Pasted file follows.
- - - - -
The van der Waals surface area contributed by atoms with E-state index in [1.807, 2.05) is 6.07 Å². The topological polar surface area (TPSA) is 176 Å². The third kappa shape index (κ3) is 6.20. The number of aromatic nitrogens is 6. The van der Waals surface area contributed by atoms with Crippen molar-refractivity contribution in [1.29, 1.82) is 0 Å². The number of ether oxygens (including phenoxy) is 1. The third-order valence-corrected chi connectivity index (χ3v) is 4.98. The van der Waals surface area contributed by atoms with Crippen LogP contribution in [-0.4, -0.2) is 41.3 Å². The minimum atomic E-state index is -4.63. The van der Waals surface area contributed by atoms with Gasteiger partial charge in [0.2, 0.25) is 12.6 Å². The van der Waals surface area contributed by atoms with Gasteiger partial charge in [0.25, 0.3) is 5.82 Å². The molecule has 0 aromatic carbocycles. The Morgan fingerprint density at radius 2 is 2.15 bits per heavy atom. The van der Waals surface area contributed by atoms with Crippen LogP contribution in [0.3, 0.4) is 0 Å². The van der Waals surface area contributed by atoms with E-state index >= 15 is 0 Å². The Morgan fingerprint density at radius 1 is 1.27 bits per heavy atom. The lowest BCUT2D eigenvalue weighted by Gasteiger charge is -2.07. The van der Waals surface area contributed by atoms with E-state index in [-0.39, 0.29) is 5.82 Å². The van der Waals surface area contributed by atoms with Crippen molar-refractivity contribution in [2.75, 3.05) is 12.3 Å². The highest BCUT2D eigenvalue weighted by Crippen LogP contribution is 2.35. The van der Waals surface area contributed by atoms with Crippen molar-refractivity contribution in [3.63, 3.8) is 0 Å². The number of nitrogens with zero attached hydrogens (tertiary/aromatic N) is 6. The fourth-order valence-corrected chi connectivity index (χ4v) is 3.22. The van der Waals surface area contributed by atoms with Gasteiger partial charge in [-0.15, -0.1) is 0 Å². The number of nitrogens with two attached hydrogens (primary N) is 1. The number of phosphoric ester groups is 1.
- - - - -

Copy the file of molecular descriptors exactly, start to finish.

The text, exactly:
The van der Waals surface area contributed by atoms with E-state index in [1.807, 2.05) is 6.07 Å². The topological polar surface area (TPSA) is 176 Å². The third kappa shape index (κ3) is 6.20. The number of aromatic nitrogens is 6. The van der Waals surface area contributed by atoms with Crippen molar-refractivity contribution in [1.29, 1.82) is 0 Å². The number of ether oxygens (including phenoxy) is 1. The third-order valence-corrected chi connectivity index (χ3v) is 4.98. The van der Waals surface area contributed by atoms with Crippen LogP contribution in [-0.4, -0.2) is 41.3 Å². The minimum atomic E-state index is -4.63. The van der Waals surface area contributed by atoms with Gasteiger partial charge in [0.2, 0.25) is 12.6 Å². The van der Waals surface area contributed by atoms with Gasteiger partial charge in [0.25, 0.3) is 5.82 Å². The molecule has 0 aromatic carbocycles. The Morgan fingerprint density at radius 2 is 2.15 bits per heavy atom. The van der Waals surface area contributed by atoms with Crippen LogP contribution in [0.3, 0.4) is 0 Å². The van der Waals surface area contributed by atoms with E-state index >= 15 is 0 Å². The Morgan fingerprint density at radius 1 is 1.27 bits per heavy atom. The lowest BCUT2D eigenvalue weighted by Gasteiger charge is -2.07. The van der Waals surface area contributed by atoms with E-state index in [-0.39, 0.29) is 5.82 Å². The van der Waals surface area contributed by atoms with Crippen molar-refractivity contribution in [2.75, 3.05) is 12.3 Å². The highest BCUT2D eigenvalue weighted by Crippen LogP contribution is 2.35. The van der Waals surface area contributed by atoms with Crippen molar-refractivity contribution in [3.63, 3.8) is 0 Å². The number of nitrogens with zero attached hydrogens (tertiary/aromatic N) is 6. The fourth-order valence-corrected chi connectivity index (χ4v) is 3.22. The van der Waals surface area contributed by atoms with Gasteiger partial charge in [-0.15, -0.1) is 0 Å². The number of nitrogens with two attached hydrogens (primary N) is 1. The number of phosphoric ester groups is 1.